C-BOG: "That's One"

In his political and pop-culture infused off-beat commentary known as "Conner's Burnt Orange Glasses", Jeff Conner tells an old story and relates it to Texas' close victory over Oklahoma State on Saturday, which was Texas' "one" for this season.

One hundred years ago, as a newlywed couple rode to town, the mule pulling their wagon balked, refusing to move. The husband, after several minutes of frustration, jumped down and grabbed a 2x4 from the rear. As the wife looked on in disbelief, the husband calmly walked to the front of the beast, swung and hit the animal squarely between the eyes, knocking the dazed mule to it's knees. Angry, red in the face, the husband screamed, "That's one!"

A few miles later, the jackass once again stopped and stubbornly refused to respond to the husband's whistles, gees and shouts. Without hesitation, he once again disappeared to the back of the wagon. This time, the man produced a pistol, cocked it and shot the animal squarely between the eyes.

By now, the recently-married wife was hysterical. "What's wrong with you? Are you some kind of idiot? Do you know how much it'll cost to replace that mule? And how will we get home? We can't pull this wagon! Have you lost your mind?"

The husband, without batting an eye, looked squarely at his wife and said with a sneer: "That's one!"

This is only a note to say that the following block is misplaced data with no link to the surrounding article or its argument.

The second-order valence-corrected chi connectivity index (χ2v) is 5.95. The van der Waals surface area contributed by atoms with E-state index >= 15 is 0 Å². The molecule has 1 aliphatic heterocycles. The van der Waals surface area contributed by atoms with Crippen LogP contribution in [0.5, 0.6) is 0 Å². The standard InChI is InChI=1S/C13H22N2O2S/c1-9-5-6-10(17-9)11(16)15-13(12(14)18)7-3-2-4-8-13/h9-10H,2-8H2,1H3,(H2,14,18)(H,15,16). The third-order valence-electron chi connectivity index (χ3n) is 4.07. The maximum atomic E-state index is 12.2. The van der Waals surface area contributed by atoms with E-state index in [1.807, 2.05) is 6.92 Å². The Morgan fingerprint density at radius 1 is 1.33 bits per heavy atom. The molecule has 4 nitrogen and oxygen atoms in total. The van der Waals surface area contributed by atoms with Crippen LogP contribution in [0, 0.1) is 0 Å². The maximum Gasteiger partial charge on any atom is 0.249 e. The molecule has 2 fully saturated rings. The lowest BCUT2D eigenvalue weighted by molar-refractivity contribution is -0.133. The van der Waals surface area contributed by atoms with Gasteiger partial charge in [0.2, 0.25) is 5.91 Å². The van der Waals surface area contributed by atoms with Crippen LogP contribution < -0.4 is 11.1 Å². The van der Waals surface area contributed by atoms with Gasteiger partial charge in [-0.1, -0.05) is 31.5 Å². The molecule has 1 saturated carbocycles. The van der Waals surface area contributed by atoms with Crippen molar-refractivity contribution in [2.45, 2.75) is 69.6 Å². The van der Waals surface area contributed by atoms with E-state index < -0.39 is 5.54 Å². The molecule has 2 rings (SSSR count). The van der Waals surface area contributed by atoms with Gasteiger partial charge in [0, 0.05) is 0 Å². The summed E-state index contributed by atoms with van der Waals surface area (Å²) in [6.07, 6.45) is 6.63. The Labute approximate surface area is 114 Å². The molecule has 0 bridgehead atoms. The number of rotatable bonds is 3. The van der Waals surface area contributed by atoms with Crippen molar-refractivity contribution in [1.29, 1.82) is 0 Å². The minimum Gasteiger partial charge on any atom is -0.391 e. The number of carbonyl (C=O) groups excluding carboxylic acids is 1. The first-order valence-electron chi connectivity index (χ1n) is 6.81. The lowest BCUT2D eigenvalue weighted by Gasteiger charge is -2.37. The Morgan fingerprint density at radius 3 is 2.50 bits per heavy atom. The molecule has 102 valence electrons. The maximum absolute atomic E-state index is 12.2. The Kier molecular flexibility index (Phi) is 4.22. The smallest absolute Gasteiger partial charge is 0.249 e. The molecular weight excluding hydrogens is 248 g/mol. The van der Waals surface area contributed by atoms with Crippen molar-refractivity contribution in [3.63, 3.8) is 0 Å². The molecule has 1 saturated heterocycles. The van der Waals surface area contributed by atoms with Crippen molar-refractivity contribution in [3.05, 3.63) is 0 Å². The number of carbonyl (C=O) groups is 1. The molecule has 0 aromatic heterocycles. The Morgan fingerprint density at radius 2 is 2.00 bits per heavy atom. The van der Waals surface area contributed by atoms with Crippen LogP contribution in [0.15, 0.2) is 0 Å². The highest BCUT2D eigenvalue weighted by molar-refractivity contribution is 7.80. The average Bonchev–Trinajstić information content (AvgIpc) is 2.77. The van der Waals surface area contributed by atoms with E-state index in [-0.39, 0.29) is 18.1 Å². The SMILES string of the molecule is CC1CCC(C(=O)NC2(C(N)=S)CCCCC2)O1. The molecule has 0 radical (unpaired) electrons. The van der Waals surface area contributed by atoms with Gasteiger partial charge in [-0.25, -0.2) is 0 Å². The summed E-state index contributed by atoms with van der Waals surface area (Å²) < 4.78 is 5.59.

My beloved, mighty, fighting Texas Longhorns took their mulligan Saturday afternoon. We traded in our get out of jail free card, used up all our favors, spent our saved-up good will and cashed in our limited-to-one-per-family store coupon.

Unlike getting Madonna's ankles behind her ears, it did not come easily. Our run defense had more holes than the dingo-ate-my-baby story Casey Anthony told police. We turned the ball over as carelessly as politicians throw around statistics, hookers whisper sweet nothings and Les Miles promises recruits playing time (are those three redundant?). We gave up kick-off returns longer than a fart in the shower. We made coaching decisions more bizarre than Barry Manilow doing a duet with Metallica on a Puccini aria. We had a harder time closing the deal than Harelip Harold, the incontinent used car salesman.

But somehow we still managed to come through in the end, win the game and to hang onto our number one status.

"That's one."

Long-time Longhorn fans are cynical by nature. Over the years we have had our hearts broken too many times to ever completely and unconditionally love and trust again. In a vain attempt to hurt our lover before she can wound us first, we pick apart our team's performances, criticizing each minute, perceived failure. Like a druid priest, we read the entrails, awaiting the disaster that is surely just around the corner.

Those of us who suffered through last season's roller coaster of ups, downs and lapses in effort have been holding our breath this fall. With justifiable skepticism we have waited for the too-good-to-be-true aspects of the 2008 Horns' run to come to a crashing, I-told-you-so halt. No way our boys go from barely eking out a win over Arkansas State to an 80% pass completion rate. Not possible that the team that laid an egg defensively against a weak A&M squad turns around and leads the nation in sacks. In 2007, we had trouble beating Baylor, for crying out loud; how could we possibly think we could hang on to the top BCS spot?